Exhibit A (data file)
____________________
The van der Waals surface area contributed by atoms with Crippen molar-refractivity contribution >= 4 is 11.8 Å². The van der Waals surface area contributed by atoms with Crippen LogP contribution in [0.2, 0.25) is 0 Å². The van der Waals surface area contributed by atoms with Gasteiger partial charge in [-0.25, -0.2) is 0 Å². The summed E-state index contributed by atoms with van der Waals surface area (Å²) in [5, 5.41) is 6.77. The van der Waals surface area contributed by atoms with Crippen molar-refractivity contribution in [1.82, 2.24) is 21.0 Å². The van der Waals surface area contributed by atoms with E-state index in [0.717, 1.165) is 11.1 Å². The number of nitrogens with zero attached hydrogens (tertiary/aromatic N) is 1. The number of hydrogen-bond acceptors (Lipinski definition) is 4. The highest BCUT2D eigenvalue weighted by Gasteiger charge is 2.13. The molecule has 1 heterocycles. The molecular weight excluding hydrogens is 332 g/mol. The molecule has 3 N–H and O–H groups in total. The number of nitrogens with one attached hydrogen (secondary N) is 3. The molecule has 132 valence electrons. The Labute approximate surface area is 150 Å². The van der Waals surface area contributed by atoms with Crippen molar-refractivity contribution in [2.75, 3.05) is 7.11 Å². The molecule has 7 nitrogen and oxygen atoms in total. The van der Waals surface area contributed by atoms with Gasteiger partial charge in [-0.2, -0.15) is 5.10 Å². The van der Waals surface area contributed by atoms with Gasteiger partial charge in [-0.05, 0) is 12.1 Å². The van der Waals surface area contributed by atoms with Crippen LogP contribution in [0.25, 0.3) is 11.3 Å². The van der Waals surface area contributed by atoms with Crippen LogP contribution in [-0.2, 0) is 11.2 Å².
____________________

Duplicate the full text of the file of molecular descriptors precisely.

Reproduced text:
The van der Waals surface area contributed by atoms with Crippen molar-refractivity contribution >= 4 is 11.8 Å². The van der Waals surface area contributed by atoms with Crippen LogP contribution in [0.2, 0.25) is 0 Å². The van der Waals surface area contributed by atoms with Gasteiger partial charge in [-0.25, -0.2) is 0 Å². The summed E-state index contributed by atoms with van der Waals surface area (Å²) in [5, 5.41) is 6.77. The van der Waals surface area contributed by atoms with Crippen molar-refractivity contribution in [1.82, 2.24) is 21.0 Å². The van der Waals surface area contributed by atoms with E-state index in [0.717, 1.165) is 11.1 Å². The number of nitrogens with zero attached hydrogens (tertiary/aromatic N) is 1. The number of hydrogen-bond acceptors (Lipinski definition) is 4. The highest BCUT2D eigenvalue weighted by Gasteiger charge is 2.13. The molecule has 1 heterocycles. The molecular weight excluding hydrogens is 332 g/mol. The molecule has 3 N–H and O–H groups in total. The number of nitrogens with one attached hydrogen (secondary N) is 3. The molecule has 132 valence electrons. The Labute approximate surface area is 150 Å². The van der Waals surface area contributed by atoms with Crippen molar-refractivity contribution in [2.75, 3.05) is 7.11 Å². The molecule has 7 nitrogen and oxygen atoms in total. The van der Waals surface area contributed by atoms with Gasteiger partial charge in [-0.2, -0.15) is 5.10 Å². The van der Waals surface area contributed by atoms with Gasteiger partial charge in [-0.05, 0) is 12.1 Å². The van der Waals surface area contributed by atoms with Crippen LogP contribution in [0.25, 0.3) is 11.3 Å². The van der Waals surface area contributed by atoms with Crippen LogP contribution in [-0.2, 0) is 11.2 Å².